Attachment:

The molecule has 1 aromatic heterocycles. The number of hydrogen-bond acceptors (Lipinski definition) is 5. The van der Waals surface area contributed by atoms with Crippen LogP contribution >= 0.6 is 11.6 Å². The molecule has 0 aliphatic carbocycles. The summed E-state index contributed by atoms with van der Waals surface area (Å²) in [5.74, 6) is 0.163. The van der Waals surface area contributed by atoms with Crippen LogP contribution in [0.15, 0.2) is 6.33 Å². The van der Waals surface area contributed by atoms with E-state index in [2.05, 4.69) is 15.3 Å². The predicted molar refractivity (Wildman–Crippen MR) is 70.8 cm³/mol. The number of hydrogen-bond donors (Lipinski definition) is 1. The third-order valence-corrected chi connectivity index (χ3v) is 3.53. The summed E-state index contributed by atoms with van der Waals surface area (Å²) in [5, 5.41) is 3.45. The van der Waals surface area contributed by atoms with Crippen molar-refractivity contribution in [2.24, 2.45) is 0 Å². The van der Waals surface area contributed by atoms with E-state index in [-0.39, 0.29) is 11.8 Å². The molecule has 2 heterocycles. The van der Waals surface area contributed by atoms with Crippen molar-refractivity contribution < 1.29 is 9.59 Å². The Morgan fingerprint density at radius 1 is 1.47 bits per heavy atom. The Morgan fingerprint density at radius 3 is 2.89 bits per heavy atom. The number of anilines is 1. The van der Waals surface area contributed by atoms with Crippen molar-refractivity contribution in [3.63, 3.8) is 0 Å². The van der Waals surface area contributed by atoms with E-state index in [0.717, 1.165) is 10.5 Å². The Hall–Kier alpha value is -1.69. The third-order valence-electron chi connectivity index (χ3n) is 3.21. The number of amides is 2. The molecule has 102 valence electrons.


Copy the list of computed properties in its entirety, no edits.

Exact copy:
The molecule has 1 aromatic heterocycles. The number of hydrogen-bond acceptors (Lipinski definition) is 5. The van der Waals surface area contributed by atoms with Crippen LogP contribution >= 0.6 is 11.6 Å². The molecule has 0 aliphatic carbocycles. The summed E-state index contributed by atoms with van der Waals surface area (Å²) in [5.74, 6) is 0.163. The van der Waals surface area contributed by atoms with Crippen LogP contribution in [0.15, 0.2) is 6.33 Å². The van der Waals surface area contributed by atoms with E-state index in [2.05, 4.69) is 15.3 Å². The predicted molar refractivity (Wildman–Crippen MR) is 70.8 cm³/mol. The number of hydrogen-bond donors (Lipinski definition) is 1. The third-order valence-corrected chi connectivity index (χ3v) is 3.53. The summed E-state index contributed by atoms with van der Waals surface area (Å²) in [5, 5.41) is 3.45. The van der Waals surface area contributed by atoms with Crippen molar-refractivity contribution in [2.24, 2.45) is 0 Å². The van der Waals surface area contributed by atoms with E-state index in [-0.39, 0.29) is 11.8 Å². The molecule has 2 heterocycles. The van der Waals surface area contributed by atoms with Crippen molar-refractivity contribution < 1.29 is 9.59 Å². The Morgan fingerprint density at radius 1 is 1.47 bits per heavy atom. The Morgan fingerprint density at radius 3 is 2.89 bits per heavy atom. The number of anilines is 1. The van der Waals surface area contributed by atoms with Crippen molar-refractivity contribution in [3.63, 3.8) is 0 Å². The van der Waals surface area contributed by atoms with E-state index in [0.717, 1.165) is 10.5 Å². The Hall–Kier alpha value is -1.69. The third-order valence-electron chi connectivity index (χ3n) is 3.21. The number of amides is 2. The molecule has 102 valence electrons.